Making fresh pasta from scratch is probably something you never considered doing, as you reach for that box of Barilla penne once again. But it’s actually pretty easy.
A new class at the modern Little Italy restaurant Aunt Jake’s is offering a chance to learn how to make fresh pasta (and later eat your own creation) from a true Italian pro in the heart of Manhattan’s Italian district. The classes launch today and will be hosted Thursdays at 2 p.m. and 6:30 p.m., as well as both Fridays and Saturdays at 2 p.m.
“People are coming here for the authentic Italian food, so if you want to learn how to make it in a nice artisan way, come to Aunt Jake’s,” Chef Carmine Di Giovanni told the Observer.
While it’s not a namesake of Little Italy (the restaurant is quite new), Aunt Jake’s is the perfect venue for the class. Upon entering the eatery, the first thing you see is the pasta making station where 10 different pasta shapes are made fresh daily. And Di Giovanni has all the expertise needed. He worked in fine dining at several of the city’s best restaurants while their chefs where still there in the kitchens cooking, meaning he’s learned from the masters like Eric Ripert and David Burke themselves.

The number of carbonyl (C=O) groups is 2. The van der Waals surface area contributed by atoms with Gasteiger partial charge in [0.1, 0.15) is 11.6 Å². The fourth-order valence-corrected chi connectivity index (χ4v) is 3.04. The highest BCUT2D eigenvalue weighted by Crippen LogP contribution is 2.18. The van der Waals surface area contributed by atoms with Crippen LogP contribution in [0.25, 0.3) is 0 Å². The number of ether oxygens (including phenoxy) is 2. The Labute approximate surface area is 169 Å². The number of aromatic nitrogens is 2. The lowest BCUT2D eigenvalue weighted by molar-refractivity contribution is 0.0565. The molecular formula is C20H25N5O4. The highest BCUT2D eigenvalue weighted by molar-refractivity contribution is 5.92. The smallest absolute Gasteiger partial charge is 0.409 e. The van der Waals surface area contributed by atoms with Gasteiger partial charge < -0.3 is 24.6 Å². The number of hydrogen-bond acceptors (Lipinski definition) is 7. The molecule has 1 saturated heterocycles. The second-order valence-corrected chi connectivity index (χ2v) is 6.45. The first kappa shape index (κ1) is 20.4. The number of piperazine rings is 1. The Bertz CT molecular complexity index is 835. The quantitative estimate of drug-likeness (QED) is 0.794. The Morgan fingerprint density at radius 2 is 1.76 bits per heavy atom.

“While [these restaurants] are french, they also make their own fresh pasta,” he said. “Making it in those restaurants, you really have a good depiction of what your texture should be and what the style of the pasta dough should be as a finished result. The aesthetics of pasta are really important to the dish, not just the flavor.”
Di Giovanni also trained in Italy. He worked in a butcher shop where they made pasta in the back and sold it to some neighborhood regulars. And then two nights a week, they’d close down to serve dinner in as a sort of bi-weekly pop-up. Situated on the second floor while the restaurant operates as it typically would below, the class mirrors this.
I attended a preview of the class last week. We began by combing flour and eggs to make our own dough, and then we rolled it out with a rolling pin. The next step in the process would be to roll your dough through a pasta machine that flattens it even more—to our disappointment, Di Giovanni had us skip this step, replacing our dough with some he had already rolled through the machine.
We then cut the pasta by hand into a variety of shapes. Typically, we’d then get the chance to cook the vary pasta we cut and shaped, but due to not-yet-resolved permit issues that barred us from using a stove upstairs, we were given doggy bags to take our fresh pasta home. With the real experience, however, every guest will get to cook their very own pasta and choose from a variety of three or so seasonal sauces and eat it on the spot. The class did show potential, and once these kinks are worked out, it will be a great way to learn to make fresh pasta.